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I am in Spain and at work we have joint projects with teams in countries such as Uruguay, Argentina, USA, Chile and Venezuela. We refer to all of them as part of America. The use of "America" to refer to USA only is frowned upon by many, and often confusing. Use "USA" and you'll be safe.

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From the point of view of a Canadian: that should be "the Americas" to refer to all those countries. "America" is understood to mean only the U.S. and it is not frowned upon but nobody in Canada calls it that because it's better to say "U.S." (never U.S.A.). –  broiyan Jun 7 '11 at 13:49
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@broiyan: I am giving the perspective of Spain and, in my experience and very probably, a large segment of Europe. Over here, "The Americas" is a politically-correct euphemism often used in order to avoid making waves. It is not my intention to make a statement about how this is perceived in Canada, since I have no idea. –  CesarGon Jun 7 '11 at 14:01
    
Regardless of P.C., it seems a little precarious to refer to all of those countries as part of America (whether your referring to a country OR a continent), since four of the five are located on a different continent. –  TylerH Feb 6 at 16:35
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As the variety of answers here shows, "America" is a somewhat ambiguous term. If you are dealing with legal matters, being ambiguous is probably bad. I would be specific: if you mean the US, say "the US."

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Just to clarify 1 or 2 cooments: 1-North America and South America are not 2 contients and you are skipping the Caribean and Central America. These areas are known as America( the continent), why? simply due to the fact that Americo Vespucio( from Spain ) did a research about where Colon went using the moon and the Stars, he got to a conclusion that Colon was in a new world and the German Martín Waldseemüller honoring him( Vespucio ) called America to this continent.

2-Using the point number 1, I can say U.S.A it is not America, but hystorically speaking they have used that term for themselves because of lag of cultural identity( U.S.A it is the country with more immigrants in the world since the 1800´s), actually if we reffer America to the people from the U.S., the real "Americans" would be the tribes and indians who were living already ther before the !Immigrants¡ arrived from Europe and Asia.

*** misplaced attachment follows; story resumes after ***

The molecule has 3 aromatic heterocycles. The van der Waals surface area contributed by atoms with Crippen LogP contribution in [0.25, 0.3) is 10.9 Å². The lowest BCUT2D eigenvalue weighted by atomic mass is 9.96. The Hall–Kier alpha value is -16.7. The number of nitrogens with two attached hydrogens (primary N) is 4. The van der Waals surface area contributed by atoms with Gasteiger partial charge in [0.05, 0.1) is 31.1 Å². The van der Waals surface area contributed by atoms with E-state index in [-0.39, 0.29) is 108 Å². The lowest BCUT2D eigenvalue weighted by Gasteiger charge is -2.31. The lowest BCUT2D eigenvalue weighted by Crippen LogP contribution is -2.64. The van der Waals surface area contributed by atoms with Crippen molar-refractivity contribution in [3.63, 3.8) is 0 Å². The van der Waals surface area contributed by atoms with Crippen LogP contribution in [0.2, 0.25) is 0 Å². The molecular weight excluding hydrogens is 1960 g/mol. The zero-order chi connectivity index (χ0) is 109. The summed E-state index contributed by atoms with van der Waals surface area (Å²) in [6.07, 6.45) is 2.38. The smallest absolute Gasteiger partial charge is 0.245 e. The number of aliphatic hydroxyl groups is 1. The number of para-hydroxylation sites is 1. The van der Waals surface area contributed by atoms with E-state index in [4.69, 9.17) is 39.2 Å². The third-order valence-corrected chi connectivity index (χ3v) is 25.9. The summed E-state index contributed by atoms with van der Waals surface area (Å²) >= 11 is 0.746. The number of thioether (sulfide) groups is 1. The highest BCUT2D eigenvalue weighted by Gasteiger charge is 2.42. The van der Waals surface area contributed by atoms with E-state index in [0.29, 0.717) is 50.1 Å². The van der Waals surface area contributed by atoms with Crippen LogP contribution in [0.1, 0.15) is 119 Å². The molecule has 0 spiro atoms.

By saying this, and answering to the original question: Yes!, it signify to North America, Central America and South America as America.

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In Canada the word America means specifically the USA. In Germany (if not all of Europe), when one says America, they are referring to North (or sometimes North and South) America.

Which to me as a Canadian living in Germany, is extremely exasperating.

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In German, Amerika can mean both the US and North America, and more often than not it actually is the US that is meant and not the entire continent. South America is pretty much never included at all. But at any rate, the question is about English. –  RegDwigнt Feb 6 at 16:11
    
Actually, living here in Germany, I can confirm - at least in southern Germany - that in using Amerika/America the people are referring to N. America. And user9650 was talking about readers 'abroad'. As there are an awful lot of Germans (and other Europeans) who read English in Europe (whether or not their mother tongue) I felt the answer wasn't misplaced. –  Yokel Feb 6 at 16:51
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protected by RegDwigнt Feb 6 at 16:12